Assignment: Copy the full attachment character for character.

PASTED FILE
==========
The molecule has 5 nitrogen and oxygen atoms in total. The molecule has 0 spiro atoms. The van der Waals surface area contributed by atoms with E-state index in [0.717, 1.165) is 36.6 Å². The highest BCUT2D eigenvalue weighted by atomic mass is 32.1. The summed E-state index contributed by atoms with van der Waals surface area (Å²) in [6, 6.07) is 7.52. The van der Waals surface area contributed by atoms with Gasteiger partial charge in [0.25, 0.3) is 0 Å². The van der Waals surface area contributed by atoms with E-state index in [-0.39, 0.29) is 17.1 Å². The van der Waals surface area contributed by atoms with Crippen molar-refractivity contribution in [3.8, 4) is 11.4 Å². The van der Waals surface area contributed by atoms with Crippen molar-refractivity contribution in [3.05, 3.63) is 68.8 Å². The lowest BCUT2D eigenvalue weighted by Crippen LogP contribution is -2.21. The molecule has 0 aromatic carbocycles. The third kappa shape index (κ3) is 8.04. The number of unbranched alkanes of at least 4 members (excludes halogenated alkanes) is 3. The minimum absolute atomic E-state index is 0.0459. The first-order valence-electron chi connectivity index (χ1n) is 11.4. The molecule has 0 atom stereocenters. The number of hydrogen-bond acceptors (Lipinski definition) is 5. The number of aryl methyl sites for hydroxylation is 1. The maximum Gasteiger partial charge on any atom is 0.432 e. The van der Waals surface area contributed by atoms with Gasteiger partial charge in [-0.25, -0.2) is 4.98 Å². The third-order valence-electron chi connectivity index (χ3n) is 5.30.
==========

The molecule has 5 nitrogen and oxygen atoms in total. The molecule has 0 spiro atoms. The van der Waals surface area contributed by atoms with E-state index in [0.717, 1.165) is 36.6 Å². The highest BCUT2D eigenvalue weighted by atomic mass is 32.1. The summed E-state index contributed by atoms with van der Waals surface area (Å²) in [6, 6.07) is 7.52. The van der Waals surface area contributed by atoms with Gasteiger partial charge in [0.25, 0.3) is 0 Å². The van der Waals surface area contributed by atoms with E-state index in [-0.39, 0.29) is 17.1 Å². The van der Waals surface area contributed by atoms with Crippen molar-refractivity contribution in [3.8, 4) is 11.4 Å². The van der Waals surface area contributed by atoms with Crippen molar-refractivity contribution in [3.05, 3.63) is 68.8 Å². The lowest BCUT2D eigenvalue weighted by Crippen LogP contribution is -2.21. The molecule has 0 aromatic carbocycles. The third kappa shape index (κ3) is 8.04. The number of unbranched alkanes of at least 4 members (excludes halogenated alkanes) is 3. The minimum absolute atomic E-state index is 0.0459. The first-order valence-electron chi connectivity index (χ1n) is 11.4. The molecule has 0 atom stereocenters. The number of hydrogen-bond acceptors (Lipinski definition) is 5. The number of aryl methyl sites for hydroxylation is 1. The maximum Gasteiger partial charge on any atom is 0.432 e. The van der Waals surface area contributed by atoms with Gasteiger partial charge in [-0.25, -0.2) is 4.98 Å². The third-order valence-electron chi connectivity index (χ3n) is 5.30.